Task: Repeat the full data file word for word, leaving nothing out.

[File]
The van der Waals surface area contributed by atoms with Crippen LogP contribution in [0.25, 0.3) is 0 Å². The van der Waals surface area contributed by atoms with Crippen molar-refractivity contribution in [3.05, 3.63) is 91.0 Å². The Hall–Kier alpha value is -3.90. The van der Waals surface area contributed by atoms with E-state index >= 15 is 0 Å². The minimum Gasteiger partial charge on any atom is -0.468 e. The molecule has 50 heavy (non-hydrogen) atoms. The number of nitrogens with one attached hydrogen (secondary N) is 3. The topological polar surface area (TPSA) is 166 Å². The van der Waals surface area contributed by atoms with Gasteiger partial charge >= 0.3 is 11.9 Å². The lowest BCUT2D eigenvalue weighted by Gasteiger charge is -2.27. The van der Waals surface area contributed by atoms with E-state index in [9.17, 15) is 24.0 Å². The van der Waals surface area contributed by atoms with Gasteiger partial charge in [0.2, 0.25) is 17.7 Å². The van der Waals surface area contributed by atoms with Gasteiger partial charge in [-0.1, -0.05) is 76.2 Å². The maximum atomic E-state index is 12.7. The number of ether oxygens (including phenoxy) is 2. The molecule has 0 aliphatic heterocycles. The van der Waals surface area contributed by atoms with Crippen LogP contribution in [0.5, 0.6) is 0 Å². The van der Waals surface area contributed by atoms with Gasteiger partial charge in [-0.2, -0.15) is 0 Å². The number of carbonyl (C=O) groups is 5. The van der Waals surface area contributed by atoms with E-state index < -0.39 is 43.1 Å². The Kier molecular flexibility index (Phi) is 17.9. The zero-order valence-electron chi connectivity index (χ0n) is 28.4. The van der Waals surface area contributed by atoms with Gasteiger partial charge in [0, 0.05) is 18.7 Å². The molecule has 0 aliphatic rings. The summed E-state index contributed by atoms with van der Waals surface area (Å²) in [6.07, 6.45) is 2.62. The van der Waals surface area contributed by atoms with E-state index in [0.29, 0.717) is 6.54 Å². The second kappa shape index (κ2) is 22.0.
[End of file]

The van der Waals surface area contributed by atoms with Crippen LogP contribution in [0.25, 0.3) is 0 Å². The van der Waals surface area contributed by atoms with Crippen molar-refractivity contribution in [3.05, 3.63) is 91.0 Å². The Hall–Kier alpha value is -3.90. The van der Waals surface area contributed by atoms with E-state index >= 15 is 0 Å². The minimum Gasteiger partial charge on any atom is -0.468 e. The molecule has 50 heavy (non-hydrogen) atoms. The number of nitrogens with one attached hydrogen (secondary N) is 3. The topological polar surface area (TPSA) is 166 Å². The van der Waals surface area contributed by atoms with Gasteiger partial charge >= 0.3 is 11.9 Å². The lowest BCUT2D eigenvalue weighted by Gasteiger charge is -2.27. The van der Waals surface area contributed by atoms with E-state index in [9.17, 15) is 24.0 Å². The van der Waals surface area contributed by atoms with Gasteiger partial charge in [0.2, 0.25) is 17.7 Å². The van der Waals surface area contributed by atoms with Gasteiger partial charge in [-0.1, -0.05) is 76.2 Å². The maximum atomic E-state index is 12.7. The number of ether oxygens (including phenoxy) is 2. The molecule has 0 aliphatic heterocycles. The van der Waals surface area contributed by atoms with Crippen LogP contribution in [0.5, 0.6) is 0 Å². The van der Waals surface area contributed by atoms with Gasteiger partial charge in [-0.2, -0.15) is 0 Å². The number of carbonyl (C=O) groups is 5. The van der Waals surface area contributed by atoms with E-state index < -0.39 is 43.1 Å². The Kier molecular flexibility index (Phi) is 17.9. The zero-order valence-electron chi connectivity index (χ0n) is 28.4. The van der Waals surface area contributed by atoms with Gasteiger partial charge in [0, 0.05) is 18.7 Å². The molecule has 0 aliphatic rings. The summed E-state index contributed by atoms with van der Waals surface area (Å²) in [6.07, 6.45) is 2.62. The van der Waals surface area contributed by atoms with E-state index in [0.29, 0.717) is 6.54 Å². The second kappa shape index (κ2) is 22.0.